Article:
A Brief Overview
- This article provides examples and simple guidance about how to be more strategic in parenting a child who struggles with behavior.
- PAVE consulted with University of Washington positive behavior support expert Kelcey Schmitz for this article.
- Anticipating trouble and making a best guess about the behavior’s “purpose” is a great place to start.
- Listen and look for opportunities to praise expected behavior. It’s easy to forget to pay attention when things are going well, but keeping the peace is easier if praise is consistent while children are behaving as expected.
- Read on to gift the family with a plan for improving holiday happiness.
Holidays can be challenging for families impacted by disability, trauma, grief, economic struggles, and other stressors. The holiday season has its own flavors of confusion. Families with children who struggle with behavior may want to head into the winter with plans in place. Anticipating where trouble could bubble up and developing a strategy for working it out provides all family members with opportunities for social-emotional growth, mindfulness, and rich moments.
PAVE consulted with a University of Washington (UW) expert in positive behavior supports to provide insight and information for this article. Kelcey Schmitz is the school mental health lead for the Northwest Mental Health Technology Transfer Center, housed at the UW School Mental Health Research and Training (SMART) Center. An area of expertise for Schmitz is Multi-Tiered Systems of Support (MTSS), a framework for schools to support children’s academic, social, emotional, and behavioral strengths and needs at multiple levels. An MTSS framework makes room for Positive Behavioral Interventions and Supports (PBIS). When done well, PBIS teaches and reinforces positive social skills, communication strategies and “restorative justice” (working it out instead of punishing).
“This holiday season may present additional challenges,” Schmitz says. “Families, like educators, need to go back to the basics during times of stress and uncertainty. Remembering core features of PBIS at home, such as predictability, consistency, safety, and positive interactions are going to be key. In fact, lessons learned during stay-at-home orders during the pandemic can and will carry us through the holidays and beyond. Never before have routines, regulation, relationships, and reinforcement been more important for everyone in the family than they will be this winter.”
Schmitz has provided articles and content to support PAVE families over the years and offers the following tips for navigating the holidays by using PBIS strategies at home.
Make a list and check it twice to know what troubling behaviors are about
Whatever the holidays mean and include, family routines can shift. Food can look and taste different. The house may be decorated in a different way. School takes breaks. Weather changes, and sunrise and sunset are closer together.
Children may struggle with changes in routines, different food items on the menu, overstimulating environments, long periods of unstructured activities, or sensory issues that make long pants, socks, gloves, coats, and hats feel like shards of glass.
Keep in mind that all behaviors serve a purpose; they are a way for the child to solve a problem. Without appropriate social skills, children will do what is necessary to have their needs met in the quickest way possible. However, adults who can predict problem behaviors may also be able to prevent them.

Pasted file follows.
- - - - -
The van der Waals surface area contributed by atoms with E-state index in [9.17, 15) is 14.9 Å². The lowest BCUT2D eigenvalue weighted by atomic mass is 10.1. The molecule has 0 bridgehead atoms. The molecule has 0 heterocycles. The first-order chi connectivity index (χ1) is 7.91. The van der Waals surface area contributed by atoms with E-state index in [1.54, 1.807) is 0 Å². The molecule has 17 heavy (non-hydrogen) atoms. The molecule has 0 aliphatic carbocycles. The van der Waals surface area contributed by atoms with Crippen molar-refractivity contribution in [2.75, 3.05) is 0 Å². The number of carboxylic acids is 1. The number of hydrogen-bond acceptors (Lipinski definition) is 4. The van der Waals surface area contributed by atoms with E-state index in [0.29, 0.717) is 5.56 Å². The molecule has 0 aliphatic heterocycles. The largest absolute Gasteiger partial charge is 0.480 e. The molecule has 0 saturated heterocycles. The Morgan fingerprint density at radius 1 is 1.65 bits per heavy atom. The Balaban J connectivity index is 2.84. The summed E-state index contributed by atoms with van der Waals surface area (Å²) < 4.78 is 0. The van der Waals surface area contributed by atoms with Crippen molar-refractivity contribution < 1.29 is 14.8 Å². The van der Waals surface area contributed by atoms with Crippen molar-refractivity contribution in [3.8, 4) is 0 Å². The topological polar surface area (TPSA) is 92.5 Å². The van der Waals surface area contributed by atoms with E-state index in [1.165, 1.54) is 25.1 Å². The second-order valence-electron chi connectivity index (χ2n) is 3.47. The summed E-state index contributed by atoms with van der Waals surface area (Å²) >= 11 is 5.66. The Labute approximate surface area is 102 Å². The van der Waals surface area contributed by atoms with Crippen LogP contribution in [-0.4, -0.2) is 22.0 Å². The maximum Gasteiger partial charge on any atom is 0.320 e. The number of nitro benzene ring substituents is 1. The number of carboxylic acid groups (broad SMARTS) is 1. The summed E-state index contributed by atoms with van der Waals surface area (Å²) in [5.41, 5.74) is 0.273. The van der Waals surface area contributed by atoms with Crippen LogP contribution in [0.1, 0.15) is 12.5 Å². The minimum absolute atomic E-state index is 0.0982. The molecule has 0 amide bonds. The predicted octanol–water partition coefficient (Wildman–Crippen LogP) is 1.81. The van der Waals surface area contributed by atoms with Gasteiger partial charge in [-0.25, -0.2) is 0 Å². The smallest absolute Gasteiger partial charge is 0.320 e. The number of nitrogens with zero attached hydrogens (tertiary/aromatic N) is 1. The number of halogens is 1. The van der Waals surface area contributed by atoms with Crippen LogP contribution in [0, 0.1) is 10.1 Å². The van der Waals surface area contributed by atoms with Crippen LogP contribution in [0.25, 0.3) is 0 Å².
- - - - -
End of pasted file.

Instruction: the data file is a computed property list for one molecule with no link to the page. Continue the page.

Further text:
TIP: Anticipate trouble and make a best guess about the motivation
Set your child (and family) up for holiday success by thinking ahead about the types of routines and situations that might be challenging. Craft a plan to intervene early, before a full-blown escalation.
Create a best guess statement to better understand the relationship between an unwanted behavior and the child’s environment. Summarize what usually happens by describing:
- The behavior (tantrum, hitting, refusal)
- Circumstances that set the stage (what’s going on right before the behavior?)
- What happens after the behavior (time out, angry adults, something removed or given)
- A best guess about the child’s motivation/the “purpose” of the behavior (to get something or get out of something)
Here is an example:
At Grandma’s holiday gathering, an adult encourages a child to try a food, demands a “please” or “thank you,” or scolds the child. Note if the child is tired, hungry, or uncomfortable in an unusual or unpredictable situation. These are the circumstances that set the stage.
The child cries and yells loud enough to be heard in another room (description of the behavior).
During the child’s outbursts, others leave her alone (what happens after the behavior).
Best guess about the purpose? The child may want to avoid unpleasant people, food, or situations.
Making a good guess about what causes and maintains the behavior (crowded or overstimulating environment, being rushed, being told they can’t have or do something they want, different expectations, demands, exhaustion, hunger) can support a plan and potentially avoid worst-case scenarios.
Determining the purpose or function of a behavior may require a closer look at what typically happens (what others say or do) after the behavior occurs. The behavior may be inappropriate, but the reason for it usually is not. Most of the time there is a logical explanation. Here are some questions to help think it through:
- Does the child get something–or get out of something?
- Does the child generally seek or avoid something, such as:
- Attention (from adults or peers)?
- Tangibles (toys/other objects)?
- Sensory stimulation?
Make a list and check it twice: Prevention is key
Many behaviors can be prevented using simple proactive strategies. Adults can use their best-guess statement to build a customized strategy. Here are some starter ideas that might help prevent or reduce the intensity, frequency, or duration of unwanted behaviors:
- Make sure the child is well rested and has eaten before going out.